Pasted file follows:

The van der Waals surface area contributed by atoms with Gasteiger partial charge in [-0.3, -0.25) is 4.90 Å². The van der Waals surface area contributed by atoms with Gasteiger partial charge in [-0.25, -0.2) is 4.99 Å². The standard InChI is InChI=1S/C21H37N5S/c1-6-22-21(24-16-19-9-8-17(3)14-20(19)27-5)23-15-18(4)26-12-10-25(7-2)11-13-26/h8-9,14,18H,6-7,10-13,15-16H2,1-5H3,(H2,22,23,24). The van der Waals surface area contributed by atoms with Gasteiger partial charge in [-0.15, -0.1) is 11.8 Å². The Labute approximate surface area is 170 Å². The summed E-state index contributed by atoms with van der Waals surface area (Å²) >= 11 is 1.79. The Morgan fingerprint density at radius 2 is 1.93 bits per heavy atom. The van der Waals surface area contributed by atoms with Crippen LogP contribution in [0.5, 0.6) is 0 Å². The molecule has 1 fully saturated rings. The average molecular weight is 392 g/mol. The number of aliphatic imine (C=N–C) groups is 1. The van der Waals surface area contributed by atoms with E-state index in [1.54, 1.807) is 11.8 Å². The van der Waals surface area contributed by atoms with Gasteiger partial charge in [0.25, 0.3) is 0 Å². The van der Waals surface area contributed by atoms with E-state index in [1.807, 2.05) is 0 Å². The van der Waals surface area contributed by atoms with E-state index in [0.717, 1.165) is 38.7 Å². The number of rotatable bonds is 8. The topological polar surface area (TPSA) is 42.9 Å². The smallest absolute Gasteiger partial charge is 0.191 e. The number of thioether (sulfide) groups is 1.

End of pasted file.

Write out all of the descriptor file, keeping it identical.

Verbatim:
The van der Waals surface area contributed by atoms with Gasteiger partial charge in [-0.3, -0.25) is 4.90 Å². The van der Waals surface area contributed by atoms with Gasteiger partial charge in [-0.25, -0.2) is 4.99 Å². The standard InChI is InChI=1S/C21H37N5S/c1-6-22-21(24-16-19-9-8-17(3)14-20(19)27-5)23-15-18(4)26-12-10-25(7-2)11-13-26/h8-9,14,18H,6-7,10-13,15-16H2,1-5H3,(H2,22,23,24). The van der Waals surface area contributed by atoms with Gasteiger partial charge in [-0.15, -0.1) is 11.8 Å². The Labute approximate surface area is 170 Å². The summed E-state index contributed by atoms with van der Waals surface area (Å²) >= 11 is 1.79. The Morgan fingerprint density at radius 2 is 1.93 bits per heavy atom. The van der Waals surface area contributed by atoms with Crippen LogP contribution in [0.5, 0.6) is 0 Å². The molecule has 1 fully saturated rings. The average molecular weight is 392 g/mol. The number of aliphatic imine (C=N–C) groups is 1. The van der Waals surface area contributed by atoms with E-state index in [1.54, 1.807) is 11.8 Å². The van der Waals surface area contributed by atoms with Gasteiger partial charge in [0.25, 0.3) is 0 Å². The van der Waals surface area contributed by atoms with E-state index in [1.807, 2.05) is 0 Å². The van der Waals surface area contributed by atoms with E-state index in [0.717, 1.165) is 38.7 Å². The number of rotatable bonds is 8. The topological polar surface area (TPSA) is 42.9 Å². The smallest absolute Gasteiger partial charge is 0.191 e. The number of thioether (sulfide) groups is 1.